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Enduring the Agony of Losing a Pet

Why it hits us so hard and why it's important to push through the grief

By Craig Miller

It's a familiar story.

Nearly 20 years ago, when Sarah Bang of Los Angeles came upon her cat, Bastet, it was a rescue. Bang, 50, says it was a "horrible abuse case," so not surprisingly, Bastet was a handful at first, sometimes requiring oven mitts to handle her. But last year, when Bang had to say goodbye to Bastet after 19 years of bonding, it was unclear who rescued whom.

"She taught me how to be human," Bang recalls. 

A woman smiling with her pet cat. Next Avenue, losing a pet, grieving a pet
Sarah Bang with her cat, Bastet  |  Credit: Courtesy of Sarah Bang

Nearly six months after Bastet (named for the Egyptian cat goddess) "crossed the rainbow bridge," Bang maintains a closeup of Bastet's emerald-green eyes as the cover photo on her Facebook page. And she still mourns her feisty little Bengal.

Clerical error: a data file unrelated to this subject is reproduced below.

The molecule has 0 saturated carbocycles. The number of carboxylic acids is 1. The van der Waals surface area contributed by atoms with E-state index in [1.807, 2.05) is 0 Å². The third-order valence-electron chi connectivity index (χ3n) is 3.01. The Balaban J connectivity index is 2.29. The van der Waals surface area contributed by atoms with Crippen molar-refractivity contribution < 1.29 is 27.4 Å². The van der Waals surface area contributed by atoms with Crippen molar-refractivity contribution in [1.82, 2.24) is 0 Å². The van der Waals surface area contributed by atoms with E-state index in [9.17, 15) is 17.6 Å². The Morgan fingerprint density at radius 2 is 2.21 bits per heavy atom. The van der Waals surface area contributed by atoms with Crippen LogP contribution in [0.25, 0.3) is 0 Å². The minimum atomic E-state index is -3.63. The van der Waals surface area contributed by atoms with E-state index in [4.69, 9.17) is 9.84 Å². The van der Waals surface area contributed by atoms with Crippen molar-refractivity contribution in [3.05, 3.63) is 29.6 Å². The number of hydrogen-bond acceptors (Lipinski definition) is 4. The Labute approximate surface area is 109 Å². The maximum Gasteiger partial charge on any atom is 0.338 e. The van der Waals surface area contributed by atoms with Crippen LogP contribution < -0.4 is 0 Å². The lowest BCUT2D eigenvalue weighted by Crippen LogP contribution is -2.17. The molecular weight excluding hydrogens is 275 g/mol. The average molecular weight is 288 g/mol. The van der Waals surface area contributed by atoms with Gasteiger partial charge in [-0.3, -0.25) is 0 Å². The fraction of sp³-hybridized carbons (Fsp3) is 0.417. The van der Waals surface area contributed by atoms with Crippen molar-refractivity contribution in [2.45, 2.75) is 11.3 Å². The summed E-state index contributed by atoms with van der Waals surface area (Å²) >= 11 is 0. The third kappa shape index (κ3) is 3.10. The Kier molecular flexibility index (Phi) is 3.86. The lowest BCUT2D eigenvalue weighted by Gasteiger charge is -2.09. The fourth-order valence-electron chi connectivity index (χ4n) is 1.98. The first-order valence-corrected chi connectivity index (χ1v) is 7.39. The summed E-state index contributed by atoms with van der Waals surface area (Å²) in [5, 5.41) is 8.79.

"The grief comes in waves," she says. "And comes at unexpected times. I'll hear the wind move the blinds and for a second I think it's her walking along the window." It's not surprising that Bastet's "ghost" looms so large for Bang.

"She was always my comfort. She didn't ask questions. She was just there to lay on me and love me."

"Animals represent all that is good in this world," says Coleen Ellis, 57, executive director of the International Association for Animal Hospice and Palliative Care, and founder of the Two Hearts Pet Loss Center, an educational group based in Southlake, Texas.

"Their characteristic traits represent things that we as human beings can only wish we could do," says Ellis, who is considered a "pet loss guru."

"They're loyal to us, they trust us unabashedly. They don't judge. They can just sit there and be with us."